Over the last three decades, Andy Waters has been at the pass at multiple Midlands Michelin-starred restaurants, from Simpsons to Edmunds. For his next trick, he'll be taking over the penthouse of Brum foodism at Resorts World. From January 10, you'll find Chef at the very top of the building, in his new rooftop bar and restaurant, Sky by Waters. Expect the classic cooking with a contemporary twist that has defined his career so far, a dedicated bar with a silly good cocktail menu and a (not-so-secret because we're telling you about it) secret garden: there'll be private covered outdoor pods for afternoon tea, evening drinks, and putting the world to rights, presumably. The move, two-floors up from Andy's current digs, is more than twice as big, comes with private dining, a Chef’s Table and the sort of views of Birmingham you didn't know existed. And having got into the detail of the fit-out for this particular project, may we just say, this is one to get very excited about.


For fans of Queen, this biopic of the band will be a joy. It traces the group’s growth from their days of being largely ignored at student gigs to holding the world in the palm of their hands at Live Aid in 1985, the whole story told with upbeat affection. That affection for the band, and especially Freddie Mercury, is also what keeps this from being a great biopic. There appears a fear of shining too much light on the more hedonistic aspects of Mercury’s life and risking tarnishing his memory. Rami Malek (Mr Robot) is superb as Freddie, a whirlwind of charisma and camp excess, not a second of his screen time wasted. The film particularly comes alive in the stage performance scenes, Malek commanding a crowd as magnificently as Mercury at his best. Just as Freddie did with Queen, Malek fights to make something good into something fabulous. Times & trailer


Nabi artist Édouard Vuillard spent a hefty portion of his artistic career knocking out paint and pastel pictures of his beloved mother — sometimes as the main focus, sometimes as a bit part player, but almost ever present. So much so, that the Barber’s latest expo is the first to feature naught but his depictions of the old dear, and the first UK show to big-up the artist in nearly 15 years. Bare time. This incredible selection from the total 500 mum-pics comes from public and private collections in the UK and France and helped garner Vuillard the reputation of the ‘intimist’ among his French avant-garde chums. Marking his big one-five-oh, the at times humorous showcase (see her hands above? He's messing with you) is also accompanied by a series of talks, a study afternoon and art workshops for all. Maman runs til January 20. Entry is free.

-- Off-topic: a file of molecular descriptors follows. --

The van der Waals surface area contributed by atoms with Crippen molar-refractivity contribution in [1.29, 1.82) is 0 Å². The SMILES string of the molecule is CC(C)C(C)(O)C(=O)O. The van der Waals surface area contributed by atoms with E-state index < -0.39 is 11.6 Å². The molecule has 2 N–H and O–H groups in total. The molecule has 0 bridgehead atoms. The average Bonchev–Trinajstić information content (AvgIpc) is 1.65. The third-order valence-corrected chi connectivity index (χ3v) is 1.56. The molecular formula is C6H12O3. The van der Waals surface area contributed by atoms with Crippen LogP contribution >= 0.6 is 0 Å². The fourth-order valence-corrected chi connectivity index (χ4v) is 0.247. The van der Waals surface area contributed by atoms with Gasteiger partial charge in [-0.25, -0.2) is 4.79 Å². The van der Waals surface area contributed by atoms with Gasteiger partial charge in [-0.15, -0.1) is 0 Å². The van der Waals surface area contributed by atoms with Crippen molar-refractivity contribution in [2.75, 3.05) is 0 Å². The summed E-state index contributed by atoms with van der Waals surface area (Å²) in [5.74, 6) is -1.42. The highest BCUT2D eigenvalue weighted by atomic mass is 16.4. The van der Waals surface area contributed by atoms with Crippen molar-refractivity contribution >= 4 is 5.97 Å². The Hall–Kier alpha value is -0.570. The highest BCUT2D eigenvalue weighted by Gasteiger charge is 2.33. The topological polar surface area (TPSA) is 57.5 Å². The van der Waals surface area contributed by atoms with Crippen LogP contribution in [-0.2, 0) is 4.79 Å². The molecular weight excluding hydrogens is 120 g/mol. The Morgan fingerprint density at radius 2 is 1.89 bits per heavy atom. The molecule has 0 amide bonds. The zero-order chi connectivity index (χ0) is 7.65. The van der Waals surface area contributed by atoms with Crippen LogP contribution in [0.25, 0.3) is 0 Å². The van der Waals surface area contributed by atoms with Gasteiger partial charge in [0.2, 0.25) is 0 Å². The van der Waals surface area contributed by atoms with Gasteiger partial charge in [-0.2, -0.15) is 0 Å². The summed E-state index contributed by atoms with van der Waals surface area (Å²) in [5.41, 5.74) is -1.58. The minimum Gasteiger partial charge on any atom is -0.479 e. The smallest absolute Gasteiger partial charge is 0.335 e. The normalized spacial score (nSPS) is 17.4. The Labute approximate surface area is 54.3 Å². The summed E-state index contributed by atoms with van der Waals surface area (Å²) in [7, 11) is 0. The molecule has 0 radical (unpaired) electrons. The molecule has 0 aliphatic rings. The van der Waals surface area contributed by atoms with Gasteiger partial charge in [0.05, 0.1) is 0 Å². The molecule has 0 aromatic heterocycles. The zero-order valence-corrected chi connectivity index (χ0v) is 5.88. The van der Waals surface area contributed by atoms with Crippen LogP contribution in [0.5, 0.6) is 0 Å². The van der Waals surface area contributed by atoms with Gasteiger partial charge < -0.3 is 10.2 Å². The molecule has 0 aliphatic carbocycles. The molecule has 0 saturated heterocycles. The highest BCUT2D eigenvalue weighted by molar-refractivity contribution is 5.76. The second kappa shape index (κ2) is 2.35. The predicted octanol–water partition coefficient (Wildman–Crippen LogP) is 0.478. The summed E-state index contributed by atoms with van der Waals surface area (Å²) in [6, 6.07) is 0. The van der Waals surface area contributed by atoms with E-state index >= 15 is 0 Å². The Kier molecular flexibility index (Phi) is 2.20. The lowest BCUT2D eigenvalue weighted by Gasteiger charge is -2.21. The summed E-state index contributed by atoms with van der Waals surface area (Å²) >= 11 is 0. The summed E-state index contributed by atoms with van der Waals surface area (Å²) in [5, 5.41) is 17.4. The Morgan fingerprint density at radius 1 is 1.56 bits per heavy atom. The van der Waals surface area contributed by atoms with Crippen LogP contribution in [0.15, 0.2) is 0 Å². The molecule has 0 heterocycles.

Venue: Buffalo & Rye, 11 Bennetts Hill, B2 5RS; website
Choice: Straight Up Grilled Cheese (£7.50) Chooser: Waitress

Sushi, soup and a burger here or there is where lunchtime tends to take us, and we've got okay with that. But Buffalo & Rye's
Autumn menu had us demolishing three gargantuan bread-encased constructs and feeling really rather wonderful about the whole thing. Try the crispy buttermilk strips of the chicken po'boy, served in French bread with pickles and sriracha mayo for a bit of lunchtime Louisiana (po'boys are a New Orleans staple). If you're ordering one sandwich and there's no sharing opportunity, it has to be the Straight Up Grilled Cheese, a wedge of naughty with exactly as much Cheddar, American and Swiss as you're hoping. For max gooeyness, added to the depth charge of a combo is a little Texan cheese sauce which is all packaged up in thick sourdough. Embrace the gherkin and the tart cabbage on the side, which you will need to cut through this fromage fest. There's also a half sandwich and soup option (£6.50) which makes for a happy entry point if you've still to be convinced on the ways of the sandwich.
Grayson Perry's discussing cultural divisions in the world of Brexit, Trump and whatever else is thrown at us before Sunday at 7.30pm when you'll find the Turner-prize winning artist at Symphony Hall. Tickets are from £18.
BMAG's throwing a dinner party for old St Nick. In the Edwardian Tea Rooms on December 8, it's £45 a spot, which gets you a drink, discoteca, four courses and, presumably, a well-deserved hangover. More
The Rep's spring/summer season looks ruddy bloody brilliant, and includes adaptations of both A Thousand Splendid Suns and Captain Corelli's Mandolin. Lovely stuff.
Dogbeth Dining Club (not a typo) is this Sunday. Four-legged friends are invited to DDC for the first time from 12pm. £2 OTD. Can we borrow a dog, please?

"You don't want the truth because deep down in places you don't talk about at parties, you want me on that wall.
You need me on that wall."

Colonel Jessop, 'A Few Good Men' (1992)

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WORDS: Katy Drohan, Tom CullenRobb Sheppard, Olly Richards